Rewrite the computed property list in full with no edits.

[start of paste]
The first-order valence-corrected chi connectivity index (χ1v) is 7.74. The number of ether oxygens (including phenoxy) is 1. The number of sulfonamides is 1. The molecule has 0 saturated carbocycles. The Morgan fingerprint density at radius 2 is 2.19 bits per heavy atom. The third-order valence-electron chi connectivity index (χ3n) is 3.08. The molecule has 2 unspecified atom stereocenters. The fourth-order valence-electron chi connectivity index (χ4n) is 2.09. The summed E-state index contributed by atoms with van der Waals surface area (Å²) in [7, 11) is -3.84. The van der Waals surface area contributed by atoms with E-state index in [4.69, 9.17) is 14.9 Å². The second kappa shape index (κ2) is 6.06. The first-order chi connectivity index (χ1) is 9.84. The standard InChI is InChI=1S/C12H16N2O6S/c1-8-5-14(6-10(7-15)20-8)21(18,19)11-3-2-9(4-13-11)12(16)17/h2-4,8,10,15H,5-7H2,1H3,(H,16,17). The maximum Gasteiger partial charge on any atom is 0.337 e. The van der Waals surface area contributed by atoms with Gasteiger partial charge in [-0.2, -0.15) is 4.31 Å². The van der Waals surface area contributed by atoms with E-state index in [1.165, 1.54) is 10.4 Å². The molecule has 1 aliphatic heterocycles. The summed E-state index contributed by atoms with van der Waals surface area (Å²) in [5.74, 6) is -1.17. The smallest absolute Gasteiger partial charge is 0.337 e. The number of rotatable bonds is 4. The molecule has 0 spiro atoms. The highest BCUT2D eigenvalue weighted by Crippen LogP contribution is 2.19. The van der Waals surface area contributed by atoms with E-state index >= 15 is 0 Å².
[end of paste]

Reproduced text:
The first-order valence-corrected chi connectivity index (χ1v) is 7.74. The number of ether oxygens (including phenoxy) is 1. The number of sulfonamides is 1. The molecule has 0 saturated carbocycles. The Morgan fingerprint density at radius 2 is 2.19 bits per heavy atom. The third-order valence-electron chi connectivity index (χ3n) is 3.08. The molecule has 2 unspecified atom stereocenters. The fourth-order valence-electron chi connectivity index (χ4n) is 2.09. The summed E-state index contributed by atoms with van der Waals surface area (Å²) in [7, 11) is -3.84. The van der Waals surface area contributed by atoms with E-state index in [4.69, 9.17) is 14.9 Å². The second kappa shape index (κ2) is 6.06. The first-order chi connectivity index (χ1) is 9.84. The standard InChI is InChI=1S/C12H16N2O6S/c1-8-5-14(6-10(7-15)20-8)21(18,19)11-3-2-9(4-13-11)12(16)17/h2-4,8,10,15H,5-7H2,1H3,(H,16,17). The maximum Gasteiger partial charge on any atom is 0.337 e. The van der Waals surface area contributed by atoms with Gasteiger partial charge in [-0.2, -0.15) is 4.31 Å². The van der Waals surface area contributed by atoms with E-state index in [1.165, 1.54) is 10.4 Å². The molecule has 1 aliphatic heterocycles. The summed E-state index contributed by atoms with van der Waals surface area (Å²) in [5.74, 6) is -1.17. The smallest absolute Gasteiger partial charge is 0.337 e. The number of rotatable bonds is 4. The molecule has 0 spiro atoms. The highest BCUT2D eigenvalue weighted by Crippen LogP contribution is 2.19. The van der Waals surface area contributed by atoms with E-state index >= 15 is 0 Å².